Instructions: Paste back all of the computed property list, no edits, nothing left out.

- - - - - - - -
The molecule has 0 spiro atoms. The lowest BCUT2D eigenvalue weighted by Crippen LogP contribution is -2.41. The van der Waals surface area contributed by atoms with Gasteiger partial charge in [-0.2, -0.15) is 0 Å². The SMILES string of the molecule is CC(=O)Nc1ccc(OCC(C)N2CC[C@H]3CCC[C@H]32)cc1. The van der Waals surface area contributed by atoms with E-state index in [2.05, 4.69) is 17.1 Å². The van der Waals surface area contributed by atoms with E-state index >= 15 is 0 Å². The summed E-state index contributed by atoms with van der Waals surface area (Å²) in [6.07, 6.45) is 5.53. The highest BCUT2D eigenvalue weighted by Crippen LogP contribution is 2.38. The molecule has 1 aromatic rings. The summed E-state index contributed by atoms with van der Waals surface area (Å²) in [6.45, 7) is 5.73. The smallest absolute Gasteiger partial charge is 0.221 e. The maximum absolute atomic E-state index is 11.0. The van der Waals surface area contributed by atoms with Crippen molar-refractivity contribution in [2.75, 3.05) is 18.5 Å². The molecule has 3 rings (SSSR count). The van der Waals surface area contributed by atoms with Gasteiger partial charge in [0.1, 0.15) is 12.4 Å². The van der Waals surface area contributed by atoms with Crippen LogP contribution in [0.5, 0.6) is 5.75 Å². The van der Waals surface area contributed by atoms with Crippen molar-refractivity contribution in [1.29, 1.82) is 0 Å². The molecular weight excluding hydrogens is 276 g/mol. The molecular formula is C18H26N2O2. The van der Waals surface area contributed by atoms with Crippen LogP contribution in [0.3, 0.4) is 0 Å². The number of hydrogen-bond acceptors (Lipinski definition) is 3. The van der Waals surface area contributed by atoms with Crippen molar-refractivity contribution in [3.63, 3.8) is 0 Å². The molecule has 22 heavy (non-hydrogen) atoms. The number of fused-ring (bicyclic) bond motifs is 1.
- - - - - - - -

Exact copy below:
The molecule has 0 spiro atoms. The lowest BCUT2D eigenvalue weighted by Crippen LogP contribution is -2.41. The van der Waals surface area contributed by atoms with Gasteiger partial charge in [-0.2, -0.15) is 0 Å². The SMILES string of the molecule is CC(=O)Nc1ccc(OCC(C)N2CC[C@H]3CCC[C@H]32)cc1. The van der Waals surface area contributed by atoms with E-state index in [2.05, 4.69) is 17.1 Å². The van der Waals surface area contributed by atoms with E-state index >= 15 is 0 Å². The summed E-state index contributed by atoms with van der Waals surface area (Å²) in [6.07, 6.45) is 5.53. The highest BCUT2D eigenvalue weighted by Crippen LogP contribution is 2.38. The molecule has 1 aromatic rings. The summed E-state index contributed by atoms with van der Waals surface area (Å²) in [6.45, 7) is 5.73. The smallest absolute Gasteiger partial charge is 0.221 e. The maximum absolute atomic E-state index is 11.0. The van der Waals surface area contributed by atoms with Crippen molar-refractivity contribution in [2.75, 3.05) is 18.5 Å². The molecule has 3 rings (SSSR count). The van der Waals surface area contributed by atoms with Gasteiger partial charge in [0.1, 0.15) is 12.4 Å². The van der Waals surface area contributed by atoms with Crippen LogP contribution in [0.5, 0.6) is 5.75 Å². The van der Waals surface area contributed by atoms with Crippen molar-refractivity contribution in [1.29, 1.82) is 0 Å². The molecular weight excluding hydrogens is 276 g/mol. The molecular formula is C18H26N2O2. The van der Waals surface area contributed by atoms with Crippen LogP contribution in [0.3, 0.4) is 0 Å². The number of hydrogen-bond acceptors (Lipinski definition) is 3. The van der Waals surface area contributed by atoms with Crippen molar-refractivity contribution in [3.63, 3.8) is 0 Å². The molecule has 22 heavy (non-hydrogen) atoms. The number of fused-ring (bicyclic) bond motifs is 1.